For a good chunk of her third year of life she was without a mom.  I was in the hospital for weeks and months at a time.  She was tucked in over phone calls and given kisses through the receiver.

Her preschool experience was forfeited to hours upon hours of doctor appointments as we went through the painful "diagnosis year" for her baby brother, searching for answers, discovering symptoms, documenting baselines, which continued into hundreds of monthly hours of therapy appointments that she sat dutifully by my side, watching her brother "play" with balls and puzzles, stamps and toys.  She was watching, always steadily watching.

She was my sidekick.  It was her and I enduring the daily struggles in Special.

Beautiful qualities are still emerging from her developmental years that came with a Side of Special.

One very strong quality I learned she possessed a few years ago.  I had flown out of town to attend a wedding - it was to be my first ever getaway from my children.  While the kids were at the cabin with their dad, Bridger had a terrible wheelchair accident.  Alan threw everyone in the Suburban and immediately went down the mountain to the nearest hospital.  Because of the severity of the concussion, Bridger was going in and out of consciousness.  Because of the fall, he was also bleeding heavily from his mouth.  Lance's job was to keep him awake and to wipe the blood.  Lance, who was 8 at the time, kept saying, "Come on Bridger, you can make it," as he wiped the blood from his mouth.  He reported to me that he thought Bridger was dying, and he was keeping him alive.  

Eva was in the back seat, hysterically sobbing with worry, distraught over her brother.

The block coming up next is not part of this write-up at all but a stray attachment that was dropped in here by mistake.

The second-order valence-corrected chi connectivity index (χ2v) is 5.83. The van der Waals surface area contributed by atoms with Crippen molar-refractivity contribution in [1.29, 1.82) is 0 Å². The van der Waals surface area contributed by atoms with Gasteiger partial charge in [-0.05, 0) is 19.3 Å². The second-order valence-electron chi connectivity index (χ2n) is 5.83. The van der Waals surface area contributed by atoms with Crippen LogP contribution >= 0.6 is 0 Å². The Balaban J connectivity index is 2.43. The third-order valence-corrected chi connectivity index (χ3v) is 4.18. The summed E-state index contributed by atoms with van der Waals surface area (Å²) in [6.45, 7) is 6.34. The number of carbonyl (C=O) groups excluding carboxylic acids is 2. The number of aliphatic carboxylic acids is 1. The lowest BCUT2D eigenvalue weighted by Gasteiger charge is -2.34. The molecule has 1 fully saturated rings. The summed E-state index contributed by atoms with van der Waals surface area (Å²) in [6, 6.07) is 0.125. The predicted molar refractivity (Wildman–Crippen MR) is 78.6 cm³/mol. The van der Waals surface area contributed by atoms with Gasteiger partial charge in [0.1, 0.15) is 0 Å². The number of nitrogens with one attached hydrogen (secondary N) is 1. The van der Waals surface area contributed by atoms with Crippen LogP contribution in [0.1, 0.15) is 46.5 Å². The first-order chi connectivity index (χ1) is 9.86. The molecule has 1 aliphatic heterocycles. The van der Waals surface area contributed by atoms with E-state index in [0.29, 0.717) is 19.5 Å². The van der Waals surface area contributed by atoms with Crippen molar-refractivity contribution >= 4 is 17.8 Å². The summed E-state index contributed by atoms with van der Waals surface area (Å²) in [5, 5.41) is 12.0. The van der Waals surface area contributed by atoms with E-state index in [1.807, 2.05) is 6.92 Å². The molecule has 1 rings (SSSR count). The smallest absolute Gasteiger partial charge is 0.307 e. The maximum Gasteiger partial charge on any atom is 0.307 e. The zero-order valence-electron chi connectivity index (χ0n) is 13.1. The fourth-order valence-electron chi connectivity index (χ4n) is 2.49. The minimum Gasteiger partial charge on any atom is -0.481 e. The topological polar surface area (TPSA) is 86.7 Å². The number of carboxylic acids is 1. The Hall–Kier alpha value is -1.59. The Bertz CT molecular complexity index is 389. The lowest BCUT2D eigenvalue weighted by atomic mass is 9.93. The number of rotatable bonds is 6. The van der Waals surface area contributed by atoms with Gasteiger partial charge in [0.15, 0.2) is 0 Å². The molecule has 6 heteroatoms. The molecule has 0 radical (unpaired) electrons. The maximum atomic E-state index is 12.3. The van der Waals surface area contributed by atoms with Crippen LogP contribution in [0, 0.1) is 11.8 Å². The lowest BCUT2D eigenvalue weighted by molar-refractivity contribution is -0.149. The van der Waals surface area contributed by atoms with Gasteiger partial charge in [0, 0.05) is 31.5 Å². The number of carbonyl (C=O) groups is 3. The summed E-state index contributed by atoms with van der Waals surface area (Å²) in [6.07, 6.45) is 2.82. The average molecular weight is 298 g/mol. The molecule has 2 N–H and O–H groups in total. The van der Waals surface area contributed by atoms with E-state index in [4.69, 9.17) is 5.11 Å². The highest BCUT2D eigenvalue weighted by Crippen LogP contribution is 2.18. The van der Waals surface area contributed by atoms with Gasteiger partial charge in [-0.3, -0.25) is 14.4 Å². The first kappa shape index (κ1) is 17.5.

Sadie was sitting silently next to her the entire ride to the hospital.

"You're not crying, you don't care about Bridger!" Eva accused Sadie, sobbing through her words.

On my phone call with my little 5 year old Sadie as I was waiting for the red eye flight to return home and head to the hospital, Sadie explained to me as her voice slightly cracked,

"I do care about Bridger, mama.  I was just trying to show you how strong I am."

With those brave words spoken, she began to sob.

As did I.

I learned the most important quality about my middle child that day.

Stoicism.

Sadie is fiercely stoic.  She is rock steady.  She will take a hit, and hold it in.  She will observe and study, be wronged and offended, and go forward -- not letting it build up for a later explosion, but tempering it.

That quality is such a wonderful part of her, and a blessing to me.

But it is something I have to consider with great caution.

In our life with a Side of Special, she will take a hit.  She will have to take many hits.  She will observe much, and likely only be an observer too often.  I cannot take her stoicism for granted.